Some of the wildlife we encountered on our safaris is shown below.

Friday, 9 April 2010

Week 7: 7 – 13 March

This week was spent planning for the Global School Partnerships (GSP) workshop held on Thursday.

The British Council’s Global School Partnerships programme links schools in the UK with schools in other parts of the world. The aim is to promote the awareness of global issues across the curriculum. Partner schools work together on developing joint projects based on five conceptual areas: social justice and equality; diversity; globalisation and interdependence; sustainability; peace and conflict.

The Talensi-Nabdam GES Director, Francis Ayaaba, and the Director of Children’s and Young People’s Services in Milton Keynes, Gail Tolley, have agreed to develop a Local Authority wide partnership. In addition to the four MK-TN GSP clusters, there will also be a link to Walton High’s Leading Edge Partner School in Haverhill, Suffolk, with four of the Ghanaian schools being partnered with schools there.

Feedback on the workshop was very positive, with a lot of excitement about the possibilities the partnership offers for the children and staff in both countries.

Sirigu Art & Pottery Centre

At the weekend I visited the Art and Pottery Centre at a village called Sirigu close to the Burkina Faso border. The centre was set up a few years ago to create opportunities for local women to sell their art and craft work. Since then it has diversified and also offers good quality guesthouse accommodation and tours of local compound houses.

This area of Ghana is famous for its beautifully painted houses. On the walls inside the Art Centre’s restaurant are some examples of the different designs used by local people to decorate their homes.

All the materials used to create the patterns and images are natural and found locally.

On the short walk to the compound home we were visiting, we came across women involved in activities that have not changed over the years. The girl below is pounding millet to separate out the seed from the husk. This is hard work in temperatures of well over 40 degrees. The millet us used to make T-Z, one of the staple local dishes.

The woman below is stirring a large bowl of pounded ground nuts to extract the oil. The ground nuts are grown on the farm to make ground nut oil and paste for the family. Any surplus will be sold at the local market.
In the north of Ghana you will pass many traditionally built compound homes. Visiting one of them gave a fascinating insight into many people’s lives in this part of Ghana.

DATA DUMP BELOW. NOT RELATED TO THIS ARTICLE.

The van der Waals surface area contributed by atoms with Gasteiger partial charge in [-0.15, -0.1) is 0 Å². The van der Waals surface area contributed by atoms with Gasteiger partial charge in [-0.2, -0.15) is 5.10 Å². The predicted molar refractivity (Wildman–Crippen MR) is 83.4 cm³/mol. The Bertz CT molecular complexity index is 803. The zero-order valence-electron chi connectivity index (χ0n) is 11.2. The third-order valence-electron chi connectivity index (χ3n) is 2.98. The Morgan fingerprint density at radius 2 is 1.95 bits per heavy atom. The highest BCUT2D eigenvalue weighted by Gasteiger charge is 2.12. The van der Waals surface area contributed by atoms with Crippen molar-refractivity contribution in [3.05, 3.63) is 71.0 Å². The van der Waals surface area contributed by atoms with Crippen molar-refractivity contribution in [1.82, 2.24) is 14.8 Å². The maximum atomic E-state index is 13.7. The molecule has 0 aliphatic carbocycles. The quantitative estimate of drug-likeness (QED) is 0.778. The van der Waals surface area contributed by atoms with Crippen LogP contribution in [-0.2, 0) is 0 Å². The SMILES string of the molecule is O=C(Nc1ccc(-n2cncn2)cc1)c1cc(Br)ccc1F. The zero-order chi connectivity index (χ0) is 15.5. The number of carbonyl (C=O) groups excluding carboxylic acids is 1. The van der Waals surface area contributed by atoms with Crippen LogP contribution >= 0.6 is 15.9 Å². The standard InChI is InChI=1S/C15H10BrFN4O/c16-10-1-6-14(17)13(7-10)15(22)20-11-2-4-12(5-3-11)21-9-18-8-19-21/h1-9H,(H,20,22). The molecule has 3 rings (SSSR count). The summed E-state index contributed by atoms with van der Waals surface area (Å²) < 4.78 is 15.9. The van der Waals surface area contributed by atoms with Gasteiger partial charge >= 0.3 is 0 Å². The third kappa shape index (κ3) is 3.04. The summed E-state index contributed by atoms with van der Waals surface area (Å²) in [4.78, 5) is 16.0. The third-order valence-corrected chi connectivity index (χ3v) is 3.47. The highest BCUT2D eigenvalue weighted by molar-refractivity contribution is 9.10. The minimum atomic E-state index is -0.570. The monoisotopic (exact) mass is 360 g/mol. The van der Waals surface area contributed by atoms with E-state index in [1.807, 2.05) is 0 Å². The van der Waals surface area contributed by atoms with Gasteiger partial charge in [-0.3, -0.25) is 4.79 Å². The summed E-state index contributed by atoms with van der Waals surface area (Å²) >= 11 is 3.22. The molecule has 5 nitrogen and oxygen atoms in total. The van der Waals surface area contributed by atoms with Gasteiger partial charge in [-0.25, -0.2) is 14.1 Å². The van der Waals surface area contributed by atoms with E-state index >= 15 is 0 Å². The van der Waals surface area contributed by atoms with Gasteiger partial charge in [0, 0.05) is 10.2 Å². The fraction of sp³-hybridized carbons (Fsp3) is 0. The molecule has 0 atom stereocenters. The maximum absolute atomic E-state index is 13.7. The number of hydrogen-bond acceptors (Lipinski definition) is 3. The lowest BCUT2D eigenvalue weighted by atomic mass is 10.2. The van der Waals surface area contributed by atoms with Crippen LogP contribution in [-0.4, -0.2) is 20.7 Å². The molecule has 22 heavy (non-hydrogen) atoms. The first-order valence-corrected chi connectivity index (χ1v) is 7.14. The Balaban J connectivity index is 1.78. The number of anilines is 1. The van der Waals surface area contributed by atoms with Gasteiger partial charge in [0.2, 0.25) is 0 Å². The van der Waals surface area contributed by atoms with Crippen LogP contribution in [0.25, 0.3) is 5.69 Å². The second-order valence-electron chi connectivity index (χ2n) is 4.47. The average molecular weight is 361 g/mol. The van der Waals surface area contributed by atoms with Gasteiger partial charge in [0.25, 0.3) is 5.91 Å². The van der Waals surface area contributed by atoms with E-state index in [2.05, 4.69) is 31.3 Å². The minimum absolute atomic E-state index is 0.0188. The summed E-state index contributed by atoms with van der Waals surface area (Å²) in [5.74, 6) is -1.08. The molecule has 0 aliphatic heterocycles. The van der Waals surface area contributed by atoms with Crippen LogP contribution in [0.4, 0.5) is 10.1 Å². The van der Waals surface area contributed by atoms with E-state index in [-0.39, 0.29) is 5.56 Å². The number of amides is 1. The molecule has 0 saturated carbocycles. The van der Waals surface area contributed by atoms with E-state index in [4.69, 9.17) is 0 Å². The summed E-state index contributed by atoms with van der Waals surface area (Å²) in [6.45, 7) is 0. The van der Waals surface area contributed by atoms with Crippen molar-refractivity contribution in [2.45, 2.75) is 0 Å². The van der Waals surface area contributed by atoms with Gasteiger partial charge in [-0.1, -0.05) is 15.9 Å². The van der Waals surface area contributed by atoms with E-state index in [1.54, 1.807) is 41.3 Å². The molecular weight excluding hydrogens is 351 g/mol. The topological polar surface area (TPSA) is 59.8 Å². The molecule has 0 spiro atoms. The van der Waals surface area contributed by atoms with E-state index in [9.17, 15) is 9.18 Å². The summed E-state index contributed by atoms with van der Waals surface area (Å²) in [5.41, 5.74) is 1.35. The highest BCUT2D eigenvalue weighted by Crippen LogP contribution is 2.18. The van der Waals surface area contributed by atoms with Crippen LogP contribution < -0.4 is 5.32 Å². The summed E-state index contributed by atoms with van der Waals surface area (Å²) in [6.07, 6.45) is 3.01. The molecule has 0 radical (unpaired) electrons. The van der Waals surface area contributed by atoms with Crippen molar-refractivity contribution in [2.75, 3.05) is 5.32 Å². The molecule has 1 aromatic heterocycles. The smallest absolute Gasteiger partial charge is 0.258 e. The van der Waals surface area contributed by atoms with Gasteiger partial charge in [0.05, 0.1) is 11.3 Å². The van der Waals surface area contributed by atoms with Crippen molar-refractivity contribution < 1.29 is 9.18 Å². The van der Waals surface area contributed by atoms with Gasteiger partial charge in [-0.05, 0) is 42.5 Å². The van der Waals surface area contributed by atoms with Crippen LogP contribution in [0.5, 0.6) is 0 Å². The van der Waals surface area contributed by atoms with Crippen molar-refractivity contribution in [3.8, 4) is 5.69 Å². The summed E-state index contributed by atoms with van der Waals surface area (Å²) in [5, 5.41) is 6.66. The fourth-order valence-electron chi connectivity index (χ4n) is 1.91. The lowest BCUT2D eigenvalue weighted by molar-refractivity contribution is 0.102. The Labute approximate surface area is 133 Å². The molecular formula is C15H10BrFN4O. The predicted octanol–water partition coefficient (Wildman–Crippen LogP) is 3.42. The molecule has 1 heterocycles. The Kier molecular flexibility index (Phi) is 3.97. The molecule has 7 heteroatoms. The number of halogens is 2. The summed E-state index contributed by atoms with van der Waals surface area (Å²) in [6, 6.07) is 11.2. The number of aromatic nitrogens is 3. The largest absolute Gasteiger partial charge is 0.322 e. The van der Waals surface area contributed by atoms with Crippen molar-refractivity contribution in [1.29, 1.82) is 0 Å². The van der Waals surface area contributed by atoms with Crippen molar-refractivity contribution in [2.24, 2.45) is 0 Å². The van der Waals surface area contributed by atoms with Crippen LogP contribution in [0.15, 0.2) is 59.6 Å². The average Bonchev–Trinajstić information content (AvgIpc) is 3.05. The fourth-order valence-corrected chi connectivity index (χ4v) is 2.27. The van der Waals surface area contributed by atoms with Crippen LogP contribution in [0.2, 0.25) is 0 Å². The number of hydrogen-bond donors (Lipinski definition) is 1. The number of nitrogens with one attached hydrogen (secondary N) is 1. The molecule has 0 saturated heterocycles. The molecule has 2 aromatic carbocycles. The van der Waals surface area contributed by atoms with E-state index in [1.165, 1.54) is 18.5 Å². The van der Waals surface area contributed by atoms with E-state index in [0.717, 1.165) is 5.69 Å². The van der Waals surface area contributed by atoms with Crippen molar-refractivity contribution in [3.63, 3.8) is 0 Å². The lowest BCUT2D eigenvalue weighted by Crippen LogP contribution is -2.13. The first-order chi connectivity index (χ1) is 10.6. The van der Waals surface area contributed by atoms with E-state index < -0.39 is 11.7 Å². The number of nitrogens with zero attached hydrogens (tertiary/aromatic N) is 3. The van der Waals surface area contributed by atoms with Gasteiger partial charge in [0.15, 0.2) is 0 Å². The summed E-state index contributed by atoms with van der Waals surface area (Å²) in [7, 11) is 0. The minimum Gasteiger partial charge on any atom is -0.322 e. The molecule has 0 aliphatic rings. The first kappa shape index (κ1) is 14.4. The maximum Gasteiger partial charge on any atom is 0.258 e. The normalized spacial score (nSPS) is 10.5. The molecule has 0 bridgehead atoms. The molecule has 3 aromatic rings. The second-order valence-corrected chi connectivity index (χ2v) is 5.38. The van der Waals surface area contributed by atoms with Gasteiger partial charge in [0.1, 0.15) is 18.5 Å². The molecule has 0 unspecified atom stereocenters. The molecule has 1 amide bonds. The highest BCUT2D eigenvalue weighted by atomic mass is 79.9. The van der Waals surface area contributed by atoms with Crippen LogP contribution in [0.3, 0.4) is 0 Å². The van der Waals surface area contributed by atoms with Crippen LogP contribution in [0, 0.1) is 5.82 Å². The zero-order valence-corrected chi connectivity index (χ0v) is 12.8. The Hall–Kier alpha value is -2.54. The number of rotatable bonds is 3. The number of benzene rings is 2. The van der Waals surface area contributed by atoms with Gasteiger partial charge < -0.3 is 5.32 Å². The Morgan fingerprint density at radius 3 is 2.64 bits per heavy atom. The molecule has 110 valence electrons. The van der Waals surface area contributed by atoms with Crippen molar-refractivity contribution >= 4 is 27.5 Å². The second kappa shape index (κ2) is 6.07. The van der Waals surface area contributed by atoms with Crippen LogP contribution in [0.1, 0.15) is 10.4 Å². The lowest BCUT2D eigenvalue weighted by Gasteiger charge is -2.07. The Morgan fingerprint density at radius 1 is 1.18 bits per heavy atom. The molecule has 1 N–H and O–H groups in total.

The different areas of the home are arranged around a courtyard. This is where the family cook and eat and where the laundry is done and hung out to dry. The large pot below is brewing the local alcoholic drink called Pito.

There is also a manger area to keep the farm animals safe at night and a separate grain store which is accessed by a ladder made from the branch of a tree.
We were invited into one of the rooms that surrounded the courtyard. It was beautifully decorated on the outside and was entered via a small opening. Our guide explained that in the past this was for defensive purposes as this area was regularly raided by slave traders. Any attackers entering the room would have to enter head first, making them very vulnerable to attack by the people taking refuge inside. In addition, entering a very dark room from the bright sunlight would also make them temporarily blinded as their eyes adjusted to the darkness. The entrance to this room is now larger than in the past, but you can still see how it would have been a useful defensive measure.

Inside the room an old lady was busy grinding millet (and a few ants). Despite the temperature outside being well over 40 degrees the room was surprisingly cool.

This room was also where the women of the family stored the special stacking pots that are given to them when they marry. Only the woman who owns the pot is allowed to look inside or remove any of its contents. Local people believe that something very unpleasant will happen to anyone who dares to look inside.

Just opposite the Sirigu Art Centre is the best decorated public toilet block I have ever encountered.

Unfortunately when we visited Sirigu Art Centre many people were not around as an important local supporter of the project had recently died and her funeral was that day. Attending funerals at the weekend appears to be almost a national pastime. I have heard more than one news report commenting on the negative impact funerals are having on the country (especially education) due to the number of working days that are lost. In this part if Ghana, and possibly elsewhere, burials and funerals are separate events with funerals taking place months or even years after a person has died and been buried. The delay allows the family to save for the funeral as they can be very expensive affairs that last several days. My taxi driver, Adams, is very critical of this practice and has often said that the same people who spend lavishly on funerals often say they cannot afford school uniforms or pens and pencils for their children to go to school.